Hiroshi Teshigahara, the first Asian film-maker to be nominated for a Best Director Oscar, is today best remembered for his quartet of collaborations with the novelist Kōbō Abe: Pitfall, The Face of Another, The Ruined Map and Woman in the Dunes, the latter of which got the Academy’s attention. Criterion UK’s latest Blu-Ray sees him exploring an imagination no less hallucinatory and original than Abe’s, but ecstatic and Catholic where his old collaborator was paranoid and existential. It’s the Catalan architect Antoni Gaudí, subject of his 1984 documentary Antonio Gaudí (the alternate spelling is down to the differences between the Spanish and Catalan language, the latter of which had been suppressed under the then-recently deposed Franco regime).
The change of subject, from disturbing science fiction to architectural documentary, is less surprising than it seems. Teshigahara was a polymath; aside from directing he was a potter, a painter, a calligrapher and a practitioner of ikebana, the Japanese art of flower arranging. The latter art was the Teshigahara family business, and a short documentary about his father’s trade, Sculptures by Sofu-Vita, is included among the hefty extras. There is also an assembly of footage from Teshigahara’s first visit to Gaudí’s buildings in 1959, which is worth considering as a sketchbook of ideas for the 1984 film.
On its own, the earlier short Gaudí, Catalunya, 1959 is a home movie, a briskly edited compilation of images that caught Teshigahara’s eye on his visit to Barcelona. Watching it after the main feature, it’s fascinating how Teshigahara preserves its beguiling innocence in a feature-length film made 25 years later. Antonio Gaudí still has the feel of pure observation, a free exploration of the architect’s buildings with only two brief spoken passages to provide biographical information. A closer examination, though, will show that Teshigahara’s film has developed an architecture all of its own.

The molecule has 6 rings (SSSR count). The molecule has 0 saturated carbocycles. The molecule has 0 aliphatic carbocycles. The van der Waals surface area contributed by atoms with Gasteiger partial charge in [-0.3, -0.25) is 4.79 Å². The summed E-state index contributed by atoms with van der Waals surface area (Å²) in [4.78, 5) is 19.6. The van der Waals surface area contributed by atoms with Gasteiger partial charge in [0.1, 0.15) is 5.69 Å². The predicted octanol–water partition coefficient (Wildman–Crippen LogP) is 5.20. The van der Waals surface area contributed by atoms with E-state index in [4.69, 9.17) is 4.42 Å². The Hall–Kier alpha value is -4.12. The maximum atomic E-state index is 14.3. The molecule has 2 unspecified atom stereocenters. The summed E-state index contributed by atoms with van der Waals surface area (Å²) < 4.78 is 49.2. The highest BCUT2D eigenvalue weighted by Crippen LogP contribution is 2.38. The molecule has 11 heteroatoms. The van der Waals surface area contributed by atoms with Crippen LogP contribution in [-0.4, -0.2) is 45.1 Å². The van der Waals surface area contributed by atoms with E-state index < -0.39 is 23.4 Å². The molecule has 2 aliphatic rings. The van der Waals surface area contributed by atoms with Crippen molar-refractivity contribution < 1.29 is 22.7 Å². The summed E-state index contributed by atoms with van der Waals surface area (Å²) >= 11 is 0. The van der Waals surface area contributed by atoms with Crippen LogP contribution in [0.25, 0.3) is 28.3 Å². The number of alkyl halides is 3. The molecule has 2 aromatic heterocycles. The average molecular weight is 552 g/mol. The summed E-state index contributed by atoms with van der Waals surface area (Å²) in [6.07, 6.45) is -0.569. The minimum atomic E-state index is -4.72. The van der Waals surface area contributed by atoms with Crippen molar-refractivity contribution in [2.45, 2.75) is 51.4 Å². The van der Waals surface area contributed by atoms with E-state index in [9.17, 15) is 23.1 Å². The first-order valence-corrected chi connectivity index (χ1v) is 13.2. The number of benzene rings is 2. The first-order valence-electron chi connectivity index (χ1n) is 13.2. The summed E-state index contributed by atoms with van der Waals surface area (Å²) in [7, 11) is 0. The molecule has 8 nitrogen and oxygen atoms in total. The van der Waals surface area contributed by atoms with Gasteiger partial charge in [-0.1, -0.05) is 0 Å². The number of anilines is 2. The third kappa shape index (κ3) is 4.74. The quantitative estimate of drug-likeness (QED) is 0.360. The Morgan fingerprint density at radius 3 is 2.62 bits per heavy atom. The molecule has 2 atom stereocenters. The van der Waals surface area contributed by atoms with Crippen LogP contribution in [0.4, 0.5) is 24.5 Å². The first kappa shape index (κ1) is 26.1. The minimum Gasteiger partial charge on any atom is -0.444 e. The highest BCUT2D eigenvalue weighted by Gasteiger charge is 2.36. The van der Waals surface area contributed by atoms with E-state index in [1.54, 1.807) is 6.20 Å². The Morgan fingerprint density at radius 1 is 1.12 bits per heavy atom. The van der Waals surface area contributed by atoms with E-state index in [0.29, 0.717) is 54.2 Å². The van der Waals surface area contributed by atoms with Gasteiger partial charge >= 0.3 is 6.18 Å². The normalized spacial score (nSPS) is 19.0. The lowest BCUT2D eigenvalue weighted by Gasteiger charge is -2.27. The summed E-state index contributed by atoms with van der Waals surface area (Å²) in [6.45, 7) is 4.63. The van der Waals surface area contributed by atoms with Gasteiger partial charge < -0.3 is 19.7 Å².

Without voiceover or even much archive material, Teshigahara explores Gaudí’s work in its cultural and historical context. He begins with Catholicism, with his three credited cinematographers zeroing in on the grisliest images of martyrdom to show that a certain graphical excess has always been part of Spanish religious expression. He takes the camera for a stroll down la ramblas, and shows folk dancers performing the sardana. Even when the film moves on to contemplating Gaudí’s buildings, we see people in the windows of Casa Milà, relaxing in Park Güell. The message is clear: these buildings, which seem at first like such rare, eccentric fairy-tale fancies, also function. People live and walk and eat there.
The soundtrack, by Teshigahara’s regular composer Toru Takemitsu, is similarly laden with information for those who care to decode it. Elsewhere on the disc there is a BBC documentary from 2003 – Antoni Gaudí: God’s Architect – directed by Mandy Chang in which the late Australian art critic Robert Hughes gives a typically sharp, opinionated explanation of Gaudí’s life, ideas and work. God’s Architect is a very enjoyable film but it’s telling how much harder Chang and Hughes have to work to get across ideas like the mixture of classicism and modernism in Gaudí’s work, or his obsession with natural forms. Teshigahara simply allows Takemitsu to overlay classical music with atonal ambient textures, or play the sounds of the sea over a shot of a building’s seashell-like curlicue. The same ideas are expressed without words but with perfect clarity.
Antonio Gaudí, then, is an essential purchase for those who value the silent-era dream of cinema as a universal communication tool, a thing that transcends nationalism and identity. This one quiet man, who never completed a building outside northern Spain, can inspire a Blu-Ray collection of commentary on his work from Japan, Australia – and Britain, not just in Chang’s film but in a short made for the 1960s art programme Monitor by no less a figure than Ken Russell. Russell’s fifteen-minute film isn’t one of his major early works but it does have one delectable moment. After the narrator Huw Wheldon laments that Gaudí inspired few imitators, Russell cuts from the astonishing, convulsive curves of Park Güell to a montage of dull brutalist flats, soundtracked by a mockingly off-key trumpet. The sentiment is a lot snarkier than anything in Teshigahara’s film, but the purely cinematic mode of expression would, I think, meet his approval.